Taking It In

by Christy Gualtieri

I’ve always been captivated by the the things I “took in.”  When I was a kid, I’d watch a movie and get so caught up in the plot and the scenery, I’d spend a not insignificant amount of time afterward acting like my favorite characters. I devoured books to the point that if I got in trouble at home, those were the first things taken away, not dessert or television time. And when I did get older, and TV took the place of going to the movies (because when you have kids, time to go to the movies significantly decreases), there would be some episodes of shows I’d watch where I couldn’t do much but sit with my mouth wide open, trying to process what I’d just seen. (I mostly did this after every episode of Breaking Bad.)

When I was a kid, I was pretty impressionable. I’m thankful that I grew up around family and friends who were good and decent people and gave me a good example to follow. Most adults grow out of their impressionable-ness, but I don’t know that I have. I think I still have the type of personality where it would be relatively easy for me to change my own feelings and actions after being immersed in some type of popular culture.

And I don’t think I’m alone, either. I think most of us, as cemented as we are in our own thoughts and opinions about things, are still that way. We take in the world around us, and it’s hard not to become immersed in it. Think of how much we’re absolutely bombarded with each and every day. Think of how much we take in when we look at our phones almost as soon as we wake up. If the first thing you see in the morning is the front page of a news site that’s screaming in capital letters about how the whole world’s going downhill faster than anyone could reasonably predict, is it any wonder you start the day in a bad mood? And as the day continues, you’re checking out other people’s lives and what they’re up to, do you feel inexplicably sad, like your life doesn’t measure up somehow? And after getting through your day, what’s the last thing you see on your screen? Will it help you sleep well, or will it put you in an uneasy place that might lead to anxiety-filled dreams?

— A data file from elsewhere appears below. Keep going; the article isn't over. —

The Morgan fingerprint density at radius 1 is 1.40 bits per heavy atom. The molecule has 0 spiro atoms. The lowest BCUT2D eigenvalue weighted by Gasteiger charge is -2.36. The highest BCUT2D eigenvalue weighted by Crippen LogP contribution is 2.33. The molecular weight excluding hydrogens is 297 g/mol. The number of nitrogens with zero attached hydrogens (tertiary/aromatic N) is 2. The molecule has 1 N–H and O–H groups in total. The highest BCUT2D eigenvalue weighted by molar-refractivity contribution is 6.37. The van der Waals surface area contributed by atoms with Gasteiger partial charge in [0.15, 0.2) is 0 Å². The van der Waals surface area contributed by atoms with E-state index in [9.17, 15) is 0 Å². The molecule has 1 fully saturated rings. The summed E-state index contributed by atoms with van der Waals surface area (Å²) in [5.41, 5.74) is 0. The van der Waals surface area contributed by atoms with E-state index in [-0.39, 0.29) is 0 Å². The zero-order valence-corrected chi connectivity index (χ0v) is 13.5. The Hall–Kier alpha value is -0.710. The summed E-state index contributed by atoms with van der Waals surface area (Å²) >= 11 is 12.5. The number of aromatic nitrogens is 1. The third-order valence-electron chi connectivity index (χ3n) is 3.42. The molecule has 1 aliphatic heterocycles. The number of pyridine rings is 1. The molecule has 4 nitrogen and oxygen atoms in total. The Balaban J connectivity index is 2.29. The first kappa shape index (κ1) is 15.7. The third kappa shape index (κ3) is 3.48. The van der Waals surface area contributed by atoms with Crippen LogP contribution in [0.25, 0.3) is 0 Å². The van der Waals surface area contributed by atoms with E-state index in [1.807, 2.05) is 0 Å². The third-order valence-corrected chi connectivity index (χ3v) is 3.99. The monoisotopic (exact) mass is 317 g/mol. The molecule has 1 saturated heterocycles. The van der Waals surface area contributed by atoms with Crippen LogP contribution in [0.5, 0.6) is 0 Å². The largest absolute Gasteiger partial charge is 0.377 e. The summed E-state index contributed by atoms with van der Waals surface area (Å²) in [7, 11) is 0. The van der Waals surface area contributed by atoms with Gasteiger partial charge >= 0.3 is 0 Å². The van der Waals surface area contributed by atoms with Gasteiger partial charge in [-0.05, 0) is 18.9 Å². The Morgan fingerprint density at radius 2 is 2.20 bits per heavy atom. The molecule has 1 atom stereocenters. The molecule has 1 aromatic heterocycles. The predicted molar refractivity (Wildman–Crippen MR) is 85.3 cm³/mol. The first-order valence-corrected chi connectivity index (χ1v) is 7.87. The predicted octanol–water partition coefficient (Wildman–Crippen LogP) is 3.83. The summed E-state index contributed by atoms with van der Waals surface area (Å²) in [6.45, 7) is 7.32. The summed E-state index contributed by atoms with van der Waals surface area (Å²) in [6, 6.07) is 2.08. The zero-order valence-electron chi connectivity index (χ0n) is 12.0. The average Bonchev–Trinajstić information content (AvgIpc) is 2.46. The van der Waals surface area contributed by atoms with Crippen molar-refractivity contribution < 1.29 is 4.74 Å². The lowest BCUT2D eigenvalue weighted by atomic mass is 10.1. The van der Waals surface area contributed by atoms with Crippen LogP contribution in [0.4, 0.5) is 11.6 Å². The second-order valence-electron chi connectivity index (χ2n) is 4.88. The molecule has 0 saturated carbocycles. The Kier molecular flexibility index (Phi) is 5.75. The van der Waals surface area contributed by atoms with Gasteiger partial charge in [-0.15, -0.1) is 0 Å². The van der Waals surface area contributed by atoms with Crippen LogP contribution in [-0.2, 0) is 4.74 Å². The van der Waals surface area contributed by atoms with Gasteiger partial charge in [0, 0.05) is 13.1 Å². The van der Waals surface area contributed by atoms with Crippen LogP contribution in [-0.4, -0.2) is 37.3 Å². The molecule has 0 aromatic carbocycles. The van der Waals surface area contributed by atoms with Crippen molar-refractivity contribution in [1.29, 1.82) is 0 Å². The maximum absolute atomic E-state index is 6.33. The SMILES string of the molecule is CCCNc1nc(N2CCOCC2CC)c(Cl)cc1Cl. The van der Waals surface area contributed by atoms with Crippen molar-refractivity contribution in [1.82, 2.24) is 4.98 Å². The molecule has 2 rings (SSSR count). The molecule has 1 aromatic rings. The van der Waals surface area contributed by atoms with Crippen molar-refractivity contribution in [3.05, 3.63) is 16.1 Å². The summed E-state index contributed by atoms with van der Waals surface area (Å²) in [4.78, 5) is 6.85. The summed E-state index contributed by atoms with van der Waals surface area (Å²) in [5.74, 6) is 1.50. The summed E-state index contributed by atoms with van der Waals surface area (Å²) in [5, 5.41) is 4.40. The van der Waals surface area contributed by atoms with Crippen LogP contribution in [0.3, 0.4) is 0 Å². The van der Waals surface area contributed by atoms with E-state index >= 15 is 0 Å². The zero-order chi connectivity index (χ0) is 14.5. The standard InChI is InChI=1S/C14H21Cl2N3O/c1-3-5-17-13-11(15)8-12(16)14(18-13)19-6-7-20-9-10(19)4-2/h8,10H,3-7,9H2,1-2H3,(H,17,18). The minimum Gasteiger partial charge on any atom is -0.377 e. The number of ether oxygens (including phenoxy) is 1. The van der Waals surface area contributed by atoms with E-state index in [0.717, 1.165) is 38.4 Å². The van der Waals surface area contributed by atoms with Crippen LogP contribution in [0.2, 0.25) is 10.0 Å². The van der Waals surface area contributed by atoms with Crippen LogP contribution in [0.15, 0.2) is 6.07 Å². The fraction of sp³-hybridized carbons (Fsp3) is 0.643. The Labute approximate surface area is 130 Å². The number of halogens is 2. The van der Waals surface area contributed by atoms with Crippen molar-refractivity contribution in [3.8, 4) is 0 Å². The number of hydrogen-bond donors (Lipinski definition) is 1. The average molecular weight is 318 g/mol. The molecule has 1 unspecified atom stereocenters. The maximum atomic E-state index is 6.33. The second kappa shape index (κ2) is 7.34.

I don’t say all of these things to judge you if you use your phone all the time. I use my phone way more often than I’d like! But I do say this to remind myself and you, too, that I think these things do matter, even if it’s on a subconscious level. You might not think your actions and your thoughts are so dependent on what you’re taking in, but there is a real connection there. And that’s not to say it’s a bad thing! You just might want to focus on the positive in all of it, instead of just negative.

And do I mean you should throw away your phone, unplug your TV, and bury your head in the sand? No. But I do mean to say that your anxiety and your worry might decrease if you step away from the frenetic static of Internet World and you focus on the world that is directly in front of you, because it’s the world that you live in. It’s so much fun to imagine yourself, as I did when I was a kid, in The Matrix; or in the Civil-War-torn era that the March sisters lived in. But the reality is that you are here, now.  You live where you do for a reason, and you have such power to influence those around you, for the good.

So I’m challenging both you and myself a little bit this week! How can we move (even if it’s a slow, sloth-like pace) away from what we see on a screen, and focus our vision on what’s around us, now, in the present moment? And if there’s nothing of interest there, can we turn again, inward, to ourselves? Our own thoughts, our own feelings? I can assure you that there is a whole world of adventure to be found.

Until next time, be well!

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